The May 27 WSJ included "Funds That Are Managed by Computers".
"It's not surprising that technology plays a major role in running mutual funds. What is surprising is the decision-making power many fund managers give to computers.
"Stocks in so-called quantitive funds are bought, sold and analyzed according to the stony regimen of a computer. While humans program the machines to find stocks to meet certain investment criteria, searches are completed with speed and efficiency. 'Quant' managers then plug these electronic assessments into a portfolio and let the computer tell them which positions to trade and when."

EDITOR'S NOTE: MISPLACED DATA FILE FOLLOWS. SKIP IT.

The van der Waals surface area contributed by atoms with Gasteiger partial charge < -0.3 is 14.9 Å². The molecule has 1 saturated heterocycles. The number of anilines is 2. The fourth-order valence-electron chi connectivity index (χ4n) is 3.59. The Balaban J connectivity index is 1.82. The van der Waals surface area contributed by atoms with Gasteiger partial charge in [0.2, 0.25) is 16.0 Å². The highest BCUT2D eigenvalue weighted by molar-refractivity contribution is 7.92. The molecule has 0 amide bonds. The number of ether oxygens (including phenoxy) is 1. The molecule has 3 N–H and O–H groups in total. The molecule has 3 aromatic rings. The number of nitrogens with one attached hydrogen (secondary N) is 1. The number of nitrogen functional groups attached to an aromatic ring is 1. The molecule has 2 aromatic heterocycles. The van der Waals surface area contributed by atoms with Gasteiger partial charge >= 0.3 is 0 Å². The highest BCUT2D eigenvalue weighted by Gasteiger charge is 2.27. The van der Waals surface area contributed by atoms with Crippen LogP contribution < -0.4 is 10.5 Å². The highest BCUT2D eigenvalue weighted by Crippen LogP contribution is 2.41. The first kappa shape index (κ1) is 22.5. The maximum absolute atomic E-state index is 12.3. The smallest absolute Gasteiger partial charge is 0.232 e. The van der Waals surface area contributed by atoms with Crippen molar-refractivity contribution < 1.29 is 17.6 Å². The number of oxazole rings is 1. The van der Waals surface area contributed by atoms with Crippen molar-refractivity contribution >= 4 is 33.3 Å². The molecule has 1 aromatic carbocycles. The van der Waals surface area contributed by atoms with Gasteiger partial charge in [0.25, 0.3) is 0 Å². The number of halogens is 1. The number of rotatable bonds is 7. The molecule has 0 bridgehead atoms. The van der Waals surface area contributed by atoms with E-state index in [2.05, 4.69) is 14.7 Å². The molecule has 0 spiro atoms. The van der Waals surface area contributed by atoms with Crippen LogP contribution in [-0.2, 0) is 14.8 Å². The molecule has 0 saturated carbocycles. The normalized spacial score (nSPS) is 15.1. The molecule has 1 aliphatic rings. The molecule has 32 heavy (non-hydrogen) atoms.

The accompanying table showed the three-year annualized returns for four of the Quant funds. They ranged from 13.7% to 17.0%.
Over the same period, the Russel 2000 turned in 25.7% (three-year annualized) and the Fidelity Total Market Index fund hit 17.0% (three-year annualized).
Why bother? Computers (and their programmers) finally beat the world's best chess player. Yet, high-tech finance cannot beat efficient markets.